As of today, billions of people worldwide use smartphones. Therefore, the app development industry’s growth is no longer surprising. However, they need to be highly functional in order to be valued by consumers and remain competitive in a rapidly growing market.
So, as a mobile app testing company, you have to dedicate extensive time and effort to guarantee the quality of your mobile app. It’s not enough to provide a flawless app; you need to ensure its usability, security, and quality.
Nevertheless, mobile app testing isn’t a one-step process. Several factors must be considered for it to be successful.
In this article, we’ll walk you through the 5-step process of mobile app testing automation and give you some helpful advice.
Step 1. Establish Mobile Automation Testing Goals
Automation aims to increase the quality and efficiency of mobile app testing process. When deciding which types of test cases should be automated, keep these two main goals in mind:
- How much time will I reserve if I automate this test case?
- Can automating this test case improve the quality or performance of my app?
Step 2: Design Test Cases For Mobile App Automation
The right test cases are crucial when testing a mobile application. A correct test case should be chosen based on the app’s requirements, target audience, and user persona.
Teams typically categorize test cases according to different levels. It is done to avoid duplicate efforts being put into one function by a team.
There are three main types of automated mobile app testing services: unit tests, functional tests, and integration tests.
1. Unit Testing
A unit test is written by a developer and tests how a function or class will behave.
Essentially, it’s the end-to-end testing process in which the developer asserts a set of requirements that must be true, as well as some that must be false, and the scope should be narrow and clear.
Consider a calculator app – a developer defines what should happen when we click the plus (+) button, and the results and expectations are clearly defined.
The focus of unit testing is on the code unit itself as it cannot catch system-level errors or integration errors, which will be covered with integration and E2E testing.
Unit testing can be used in a variety of verifications, including:
- Happy paths or the expected cases
- Edge cases
- Boundary conditions
What are the benefits of unit testing?
Writing unit tests is often overlooked by developers. Here are some of the benefits we can gain from unit testing:
- By capturing defects in their early stages a lower cost can be incurred for testing
- Provides documentation
- Makes code simpler
- Improves the functionality of the existing system by reducing bugs
- Enhances code refactoring and design
2. Functional Testing
The purpose of this type of mobile testing is to ensure that every function of an app functions correctly. The testing focuses on each feature that makes up a user flow in the app.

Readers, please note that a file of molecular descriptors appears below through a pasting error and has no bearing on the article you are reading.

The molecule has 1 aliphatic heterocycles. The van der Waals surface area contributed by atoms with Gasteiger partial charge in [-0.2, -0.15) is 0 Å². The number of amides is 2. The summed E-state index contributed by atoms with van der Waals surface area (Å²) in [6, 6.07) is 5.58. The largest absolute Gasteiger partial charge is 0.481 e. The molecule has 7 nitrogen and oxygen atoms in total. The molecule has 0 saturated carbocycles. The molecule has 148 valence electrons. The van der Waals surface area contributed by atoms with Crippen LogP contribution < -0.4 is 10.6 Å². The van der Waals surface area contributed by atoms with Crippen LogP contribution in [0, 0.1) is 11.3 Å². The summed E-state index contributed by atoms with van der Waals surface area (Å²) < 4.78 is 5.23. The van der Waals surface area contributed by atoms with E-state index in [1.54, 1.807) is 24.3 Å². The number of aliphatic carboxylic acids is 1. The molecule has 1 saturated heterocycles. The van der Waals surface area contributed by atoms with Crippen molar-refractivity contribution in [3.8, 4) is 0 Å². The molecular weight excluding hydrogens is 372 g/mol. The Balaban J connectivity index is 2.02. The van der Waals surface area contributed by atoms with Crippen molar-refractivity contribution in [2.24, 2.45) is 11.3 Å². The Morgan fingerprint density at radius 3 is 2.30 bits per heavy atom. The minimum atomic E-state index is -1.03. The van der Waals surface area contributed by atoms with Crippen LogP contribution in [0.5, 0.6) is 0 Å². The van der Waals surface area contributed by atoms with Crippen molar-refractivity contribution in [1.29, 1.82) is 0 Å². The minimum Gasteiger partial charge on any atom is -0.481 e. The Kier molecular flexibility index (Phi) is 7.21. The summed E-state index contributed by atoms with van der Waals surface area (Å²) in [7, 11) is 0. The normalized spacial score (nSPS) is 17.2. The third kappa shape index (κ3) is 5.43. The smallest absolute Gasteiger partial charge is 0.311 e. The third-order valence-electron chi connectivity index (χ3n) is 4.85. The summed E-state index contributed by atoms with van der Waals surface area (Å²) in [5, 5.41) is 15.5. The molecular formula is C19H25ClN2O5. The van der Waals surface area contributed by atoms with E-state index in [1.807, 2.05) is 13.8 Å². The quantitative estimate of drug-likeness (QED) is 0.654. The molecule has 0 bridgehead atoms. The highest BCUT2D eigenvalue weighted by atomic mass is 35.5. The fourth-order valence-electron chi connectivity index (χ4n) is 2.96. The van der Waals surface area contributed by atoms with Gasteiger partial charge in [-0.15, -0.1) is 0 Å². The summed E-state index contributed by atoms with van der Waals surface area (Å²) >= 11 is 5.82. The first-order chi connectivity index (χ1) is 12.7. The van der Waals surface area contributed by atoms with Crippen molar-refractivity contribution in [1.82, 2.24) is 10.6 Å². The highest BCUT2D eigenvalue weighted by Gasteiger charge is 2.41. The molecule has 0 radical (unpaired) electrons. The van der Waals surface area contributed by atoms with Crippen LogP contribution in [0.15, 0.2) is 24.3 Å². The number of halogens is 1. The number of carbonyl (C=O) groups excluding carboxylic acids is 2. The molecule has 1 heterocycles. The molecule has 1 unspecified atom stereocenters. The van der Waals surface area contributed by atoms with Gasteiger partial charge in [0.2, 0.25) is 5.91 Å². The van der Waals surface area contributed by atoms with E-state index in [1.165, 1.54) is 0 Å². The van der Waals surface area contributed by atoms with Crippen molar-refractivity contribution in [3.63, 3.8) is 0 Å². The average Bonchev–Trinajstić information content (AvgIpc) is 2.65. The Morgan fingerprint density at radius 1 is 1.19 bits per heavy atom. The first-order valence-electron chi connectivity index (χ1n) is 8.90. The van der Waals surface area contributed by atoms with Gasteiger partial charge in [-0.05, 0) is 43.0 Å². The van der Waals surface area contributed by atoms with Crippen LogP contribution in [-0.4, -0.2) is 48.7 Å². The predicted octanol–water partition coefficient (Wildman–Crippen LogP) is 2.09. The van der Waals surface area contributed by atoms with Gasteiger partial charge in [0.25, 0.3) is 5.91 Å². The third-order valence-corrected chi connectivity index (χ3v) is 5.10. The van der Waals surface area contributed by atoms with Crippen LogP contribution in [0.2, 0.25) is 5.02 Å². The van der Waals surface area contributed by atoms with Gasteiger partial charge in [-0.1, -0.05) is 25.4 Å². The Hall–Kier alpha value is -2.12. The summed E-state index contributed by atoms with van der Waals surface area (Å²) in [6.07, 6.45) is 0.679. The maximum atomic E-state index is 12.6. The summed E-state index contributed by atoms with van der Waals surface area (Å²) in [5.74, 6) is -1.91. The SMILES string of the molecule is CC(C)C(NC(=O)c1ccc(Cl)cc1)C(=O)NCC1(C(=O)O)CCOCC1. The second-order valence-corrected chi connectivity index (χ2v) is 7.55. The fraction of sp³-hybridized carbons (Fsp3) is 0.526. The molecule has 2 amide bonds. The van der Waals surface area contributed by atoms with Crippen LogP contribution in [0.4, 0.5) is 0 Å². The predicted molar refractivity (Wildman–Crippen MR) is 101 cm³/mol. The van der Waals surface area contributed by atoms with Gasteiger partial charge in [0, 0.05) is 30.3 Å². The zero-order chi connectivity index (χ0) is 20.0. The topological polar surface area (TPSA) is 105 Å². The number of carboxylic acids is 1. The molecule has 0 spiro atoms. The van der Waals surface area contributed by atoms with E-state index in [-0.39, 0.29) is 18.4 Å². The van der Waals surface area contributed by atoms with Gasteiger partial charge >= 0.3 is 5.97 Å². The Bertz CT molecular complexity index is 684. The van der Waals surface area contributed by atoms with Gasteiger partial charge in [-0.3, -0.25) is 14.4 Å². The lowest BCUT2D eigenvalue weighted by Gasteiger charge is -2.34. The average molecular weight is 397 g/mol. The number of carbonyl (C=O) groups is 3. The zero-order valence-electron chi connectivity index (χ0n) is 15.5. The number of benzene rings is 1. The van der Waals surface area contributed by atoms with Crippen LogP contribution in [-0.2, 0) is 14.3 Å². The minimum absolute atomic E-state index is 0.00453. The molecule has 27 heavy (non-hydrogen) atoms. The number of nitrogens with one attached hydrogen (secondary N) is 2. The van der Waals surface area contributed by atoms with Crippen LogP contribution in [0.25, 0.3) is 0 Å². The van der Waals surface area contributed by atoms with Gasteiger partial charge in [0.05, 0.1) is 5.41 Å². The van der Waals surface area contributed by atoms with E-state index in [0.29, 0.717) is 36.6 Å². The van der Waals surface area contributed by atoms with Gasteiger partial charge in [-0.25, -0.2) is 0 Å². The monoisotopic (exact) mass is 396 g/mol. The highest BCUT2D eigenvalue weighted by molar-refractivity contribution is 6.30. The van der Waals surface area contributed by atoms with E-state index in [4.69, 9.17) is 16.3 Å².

It is important to remember that only 4 out of 100 unhappy customers notify a company directly, while the other 96 churn without providing feedback. Customers expect that every app will function flawlessly. The majority of users will uninstall an app if they find a flaw.
Functional testing of a mobile app must include multiple scenarios, but the following are among the most important:
- Installation and launch of the app are successful
- The app is easy to sign up for and use
- Icons, text boxes, and buttons all work correctly
- Notifications are rendered correctly and appear at the right times
- Transactions and purchases should be seamless
What are the benefits of functional testing?
- Assures that an application/software/product works properly.
- Safety and security are ensured.
- Product quality is improved.
- Product/software risks and losses are reduced.
3. Integration Testing
Integrated testing involves integrating software modules logically and testing them as a group. There are many software modules in a typical software project, each coded by a different programmer. These tests are designed to expose defects in the interactions between software modules.
Data communication between these modules is the focus of Integration Testing. Thus, it is also referred to as ‘I & T’ (Integration and Testing), ‘String Testing,’ or ‘Thread Testing.’
The following are some major reasons why integration testing is important:
1. Analyze integrated software module
The major objective of integration testing is to analyze the functioning of integrated software modules. By examining rendering values and logically implementing them, integration testing ensures that individual modules are connected as per the test plan requirements.
2. Ensure seamless integration b/w third-party tools & different modules
A correct acceptance of data by the API is key to generating a response that meets the client’s requirements. Data integrity is ensured by testing the interaction between modules and third-party tools.
What are the benefits of Integration testing?
- Tests are conducted to ensure that modules/components work properly when integrated.
- The integration testing process can be started as soon as the modules to be tested are available. In short, testing doesn’t require the completion of the other module.
- Interface errors are detected easily.
Step 3: How to Select a Type Of Test Automation Framework
Once your test cases have been identified, the next step is to choose the right automation framework – an integrated system that establishes the rules for automating them. You can view the test automation framework as a best practice when creating and reviewing your tests.
Here are the top six frameworks for testing automated mobile apps.
1. Linear Automation Framework